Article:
It's The 8:15 from Manchester!
As the 1980s drew to a close, the nation suddenly went Manchester Crazy.

"Leaving soon!"Just as Tony Wilson had been predicting for absolutely ages, whether anyone asked him to or not, all eyes were on the Hacienda nightclub and the new-fangled 'indie dance' bands that trouser-flared out from it. The Stone Roses, Happy Mondays, Inspiral Carpets, The Charlatans, The Mock Turtles, 808 State, Intastella, Paris Angels, James, Candy Flip, World Of Twist, Northside, New Fast Automatic Daffodils and many more  you probably think we're just making up were now causing a sensation with guitar-pop-meets-Acid-House stylings, and just in case you thought it was merely a couple of feature writers from The Face getting a bit hot under the collar, the first three of the above launched an alarmingly effective assault on the top 20 literally in the closing days of 1989.

In no time at all, 'Madchester' replaced 'Loadsamoney' as the Word That Didn't Actually Make Sense Du Jour. While clued up youngsters donned paisley-patterned hooded tops but never put the hoods up and attempted to cultivate that two-carpet-samples-stuck-together hairstyle (the two may not be unconnected), the BBC were busy looking for an out-of-season substitute for Saturday Morning staple Going Live!. Previous slot incumbents On The Waterfront (the one with the redubbed Flashing Blade) and UP2U (the one with Anthea Turner exploding) employed a combination of semi-fashionable stylings and North West-centric production, leading to BBC Manchester proposing a new show that would indulge in some serious Madchester-skewed bandwagon jumping from their not-quite-Hacienda-neighbouring headquarters on Oxford Road.

And so it was on 21st April 1990, mere months after the charts became awash with wah-wah guitars, funky drummer breaks, Baldrick haircuts and what Smash Hits would dub 'swirly-wirly organs', The 8:15 From Manchester pulled up at, erm, 8.15am on BBC1.

Presented by future daytime schedule-straddler Ross King, then still vaguely hip (in the vaguest possible sense) from a procession of pop presenting duties, and professional northerner Charlotte Hindle, jumping ship from ITV's earlier attempt at Saturday morning zeitgiest-surfing Get Fresh, the show made good on its promise of quasi-hip stylings with a rock video-like studio set and - more importantly - a catchy theme song by Inspiral Carpets, adapted from late '89 almost-hit 'Find Out Why'. Though Clint Boon and company vetoed a suggestion they should appear in cartoon form, the opening titles were similarly modish, complete with subliminal Factory Records reference and not unlike the sort of videos  the Madchester bands were making, albeit about 18 million times more expensive-looking, visually arresting, colourful and indeed actually worth committing to tape in the first place than that original one for The Stone Roses' 'She Bangs The Drums' that they now all try to pretend never existed.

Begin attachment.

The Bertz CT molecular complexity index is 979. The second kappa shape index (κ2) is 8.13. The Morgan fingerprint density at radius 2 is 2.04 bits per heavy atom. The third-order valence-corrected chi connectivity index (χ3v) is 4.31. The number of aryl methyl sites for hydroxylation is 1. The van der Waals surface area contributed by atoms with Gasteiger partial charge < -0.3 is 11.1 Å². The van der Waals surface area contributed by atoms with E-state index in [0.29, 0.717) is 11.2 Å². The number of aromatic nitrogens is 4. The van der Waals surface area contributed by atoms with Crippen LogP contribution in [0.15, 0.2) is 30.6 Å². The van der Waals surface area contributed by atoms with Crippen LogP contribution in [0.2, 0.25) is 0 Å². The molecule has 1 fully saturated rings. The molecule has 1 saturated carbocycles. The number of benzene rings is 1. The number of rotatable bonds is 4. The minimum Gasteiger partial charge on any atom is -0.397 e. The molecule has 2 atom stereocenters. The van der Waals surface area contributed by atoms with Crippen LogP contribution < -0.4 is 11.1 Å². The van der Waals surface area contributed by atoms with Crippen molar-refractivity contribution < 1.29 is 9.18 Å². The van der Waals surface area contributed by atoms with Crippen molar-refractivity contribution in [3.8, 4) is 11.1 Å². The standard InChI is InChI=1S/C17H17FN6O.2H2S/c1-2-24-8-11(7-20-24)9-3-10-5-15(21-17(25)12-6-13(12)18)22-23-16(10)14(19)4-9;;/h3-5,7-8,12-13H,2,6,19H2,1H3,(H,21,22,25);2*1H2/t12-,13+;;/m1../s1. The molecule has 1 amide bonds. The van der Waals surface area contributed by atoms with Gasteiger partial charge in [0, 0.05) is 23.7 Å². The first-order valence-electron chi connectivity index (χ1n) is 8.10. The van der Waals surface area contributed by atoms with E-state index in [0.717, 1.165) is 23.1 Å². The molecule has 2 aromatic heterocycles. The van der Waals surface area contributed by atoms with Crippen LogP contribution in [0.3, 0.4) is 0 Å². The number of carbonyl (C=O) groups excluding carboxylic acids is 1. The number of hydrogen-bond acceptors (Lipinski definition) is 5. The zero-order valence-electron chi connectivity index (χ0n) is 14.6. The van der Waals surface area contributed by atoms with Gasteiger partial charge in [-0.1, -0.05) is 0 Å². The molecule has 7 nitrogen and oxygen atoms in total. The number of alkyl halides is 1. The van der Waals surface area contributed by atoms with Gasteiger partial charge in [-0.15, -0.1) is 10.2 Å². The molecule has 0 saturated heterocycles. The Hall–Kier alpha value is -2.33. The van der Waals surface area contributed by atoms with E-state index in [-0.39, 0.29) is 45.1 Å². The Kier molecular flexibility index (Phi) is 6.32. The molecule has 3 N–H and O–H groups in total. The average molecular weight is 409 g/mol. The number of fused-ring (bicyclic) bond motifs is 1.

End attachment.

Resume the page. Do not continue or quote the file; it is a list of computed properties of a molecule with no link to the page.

This Inspiral-stamped seal of cred, coupled with the expense involved in persuading bigger names to trek up North, saw to it that the show was largely populated by similarly unlikely-for-Children's-BBC contemporaries such as Blur, EMF, a pre-Fatboy Slim Norman Cook (who remixed the theme live on air), and Candy Flip (who did some alarming arm-waving dancing to the theme live on air), while the studio audience were suitably decked out in appropriate band-related clobber (this was, after all, the age of bands selling more t-shirts than records). This in turn saw to it that the show was watched by as many teenage would-be psychedelic scamps as it was actual members of the target audience, though there was also plenty of room for more traditional Saturday Morning pop guests, among them tedious juvenile close harmonisers Riff and even more juvenile New Kids On The Block offshoot The Boys.

No self-respecting Saturday morning show should be without its regular inserts, and this was, well, the point at which The 8:15 From Manchester came slightly adrift of fashion. The most well-remembered of these was the King-driven 'The Wetter The Better' (seriously, don't try Googling that), a time-honoured kids-vs-teachers set of sub-It's A Knockout games in the appropriately watery surroundings of Blackpool's Sandcastle 'Leisure Pool', with ear-baffling acoustics to match. The main reason for its well-rememberedness is probably that a one-off celebrity edition featured one Betty Boo scampering around in a polka-dot swimsuit, providing an unanticipated additional thrill for all those fringe-expanding adolescent boys.

Other games included confusing Lazer Quest-inspired scaffolding scramble 'It's Tough At The Top', and the lamentable 'Rapattack', about which all of your guesses and presumptions are probably more or less correct.

Elswhere came a problem page-influenced multipart weekly drama strand in which a young Anna Friel and geographical contemporary Rachel Egan (then starring as Lisa in Children's Ward) got caught up in some kind of teen-angsty moral dilemma, occasioning viewers to phone in and vote for which dilemma-resolving outcome they would prefer to see. Bought-in time-fillage came courtesy of second division animated ho-humness Defenders of the Earth ("Defenders!") and Rude Dog & The Dweebs, though there was also room for re-runs of the then-little-seen The Jetsons, and later on, Cream-inspiring Bob Block-centric archive raiding that resulted in rapturously-received repeats of Rentaghost and Grandad.